Nine St John’s College students make representative basketball teams

Posted: May 26, 2021Category: Uncategorized

Nine St John’s College students make representative basketball teams

Showing the depth of basketball talent at St. John’s College, nine of the school’s students have made Hawke's Bay Representative teams this year.

The nine students are Jayden Parker, U13B (Mel Young tournament); Robi Manihera-Dankwa, U15A; Kingston Manihera-Dankwa, U15B (lower age); Tonotu O'Shaughnessy, U15C; Douglas Roberts, U15C (lower age); Sam Start, U17A; Braxton Payne, U17A; Chaka Luki, U17A and Lochlan Stent, U19A.

Lochlan, 18, who is a Shooting guard, says that he first started playing mini ball in year 3 and 4.

“Basketball Hawke’s Bay have three a side basketball for little kids. So, when I first started I was in primary school. After that, they introduced the representative programmes and I got into that.”

Since then, Lochlan has been in a representative team very year and is now in the Hawke’s Bay U19 team.

“I am proud to represent our area. It’s really good because you get to face different competition that you don’t usually face.”

His coaches, Clifton Bush and Benny Hill, are top-level, with Clifton being highly regarded in New Zealand basketball, having played in the National Basketball League for years.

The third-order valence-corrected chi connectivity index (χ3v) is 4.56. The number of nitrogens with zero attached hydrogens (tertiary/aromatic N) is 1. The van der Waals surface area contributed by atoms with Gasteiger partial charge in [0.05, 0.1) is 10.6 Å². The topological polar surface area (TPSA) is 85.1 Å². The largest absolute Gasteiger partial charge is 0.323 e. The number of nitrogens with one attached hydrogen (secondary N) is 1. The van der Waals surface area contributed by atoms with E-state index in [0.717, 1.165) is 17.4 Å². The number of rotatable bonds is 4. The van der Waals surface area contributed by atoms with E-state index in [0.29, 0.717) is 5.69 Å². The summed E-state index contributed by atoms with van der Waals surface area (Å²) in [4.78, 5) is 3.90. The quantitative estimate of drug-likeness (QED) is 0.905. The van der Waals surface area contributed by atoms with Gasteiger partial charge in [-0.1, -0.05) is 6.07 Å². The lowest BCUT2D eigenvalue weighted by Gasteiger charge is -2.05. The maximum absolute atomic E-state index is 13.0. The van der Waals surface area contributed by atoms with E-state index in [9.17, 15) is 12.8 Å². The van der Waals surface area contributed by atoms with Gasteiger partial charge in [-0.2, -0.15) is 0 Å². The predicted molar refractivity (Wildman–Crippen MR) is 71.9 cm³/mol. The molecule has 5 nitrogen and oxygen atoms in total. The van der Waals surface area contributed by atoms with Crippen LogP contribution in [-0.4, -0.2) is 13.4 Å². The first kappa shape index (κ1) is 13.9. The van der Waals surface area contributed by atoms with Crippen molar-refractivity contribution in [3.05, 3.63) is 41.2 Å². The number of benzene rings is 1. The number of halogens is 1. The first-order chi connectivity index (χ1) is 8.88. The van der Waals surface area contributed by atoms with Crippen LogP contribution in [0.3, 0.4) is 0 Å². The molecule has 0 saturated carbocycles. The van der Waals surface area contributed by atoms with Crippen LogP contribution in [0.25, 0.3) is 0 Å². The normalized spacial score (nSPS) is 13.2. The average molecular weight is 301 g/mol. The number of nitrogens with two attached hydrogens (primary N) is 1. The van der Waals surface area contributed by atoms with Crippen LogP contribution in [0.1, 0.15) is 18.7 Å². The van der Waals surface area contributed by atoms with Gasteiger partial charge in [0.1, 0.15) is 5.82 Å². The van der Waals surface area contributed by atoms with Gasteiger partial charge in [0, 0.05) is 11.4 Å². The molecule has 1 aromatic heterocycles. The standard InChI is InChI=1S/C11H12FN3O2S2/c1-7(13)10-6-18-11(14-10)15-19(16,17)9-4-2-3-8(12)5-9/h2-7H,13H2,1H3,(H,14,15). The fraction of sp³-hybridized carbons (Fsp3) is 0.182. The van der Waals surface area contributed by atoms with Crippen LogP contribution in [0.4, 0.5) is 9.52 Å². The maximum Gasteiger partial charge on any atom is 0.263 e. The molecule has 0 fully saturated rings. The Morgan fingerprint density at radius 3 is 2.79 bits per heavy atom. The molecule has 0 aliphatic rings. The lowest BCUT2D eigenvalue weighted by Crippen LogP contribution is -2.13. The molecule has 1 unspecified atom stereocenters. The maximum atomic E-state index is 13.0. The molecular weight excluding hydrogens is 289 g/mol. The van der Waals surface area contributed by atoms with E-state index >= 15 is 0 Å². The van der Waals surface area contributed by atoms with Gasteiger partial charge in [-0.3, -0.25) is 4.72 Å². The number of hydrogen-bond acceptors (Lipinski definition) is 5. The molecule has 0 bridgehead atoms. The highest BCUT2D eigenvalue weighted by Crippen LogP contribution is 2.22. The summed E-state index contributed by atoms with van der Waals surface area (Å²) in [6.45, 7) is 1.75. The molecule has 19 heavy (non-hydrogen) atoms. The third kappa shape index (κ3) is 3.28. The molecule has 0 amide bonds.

It may seem obvious, but Lochlan plans to play professionally one day.

“I will try go to a university somewhere where they have an NBL team that’s got a good programme to develop younger players.”

Sam has a similar story, having first played representative basketball when he was 12 in U13 and he has just continued through U13, U15 and U17.

“Basketball has always been part of my life. My parents were involved in it and I was just down at the gyms all the time and started playing and just haven’t stopped.”

“My dad used to ref in the national league around NZ and overseas sometimes, so he got me involved sometimes. “
Sam, who is in year 12 and a Point Guard, has a clear plan when it comes to basketball. He wants to get as high up as he can, even playing in the national league.

St. John’s College Principal Rob Ferreira say he is proud of the school’s basketball programme and the boys who have gone on to higher honours.

“It is great to see the raw talent of these boys being developed to a point where they achieve representative success.”

“We encourage all our students to reach their potential, whether it be academically or in the sporting or cultural arena. To have so many students in one sport achieve this level of success is an honour for St. John’s College.”

Head of Basketball, Damian Whitten says the boys have brought into key aspects of the basketball programme at the senior level and the Institute level.

He says these are that you get what you deserve when it comes to hard work and having a positive attitude and a desire to learn will make you attractive to future coaches.

“Having good fundamentals will open the door to a brighter future as well and a better understanding of the game.

“I believe that multiple other players are on the fringe of representative basketball and if they keep working hard their day will come. My only concern for some is that costs never become a barrier to their success.”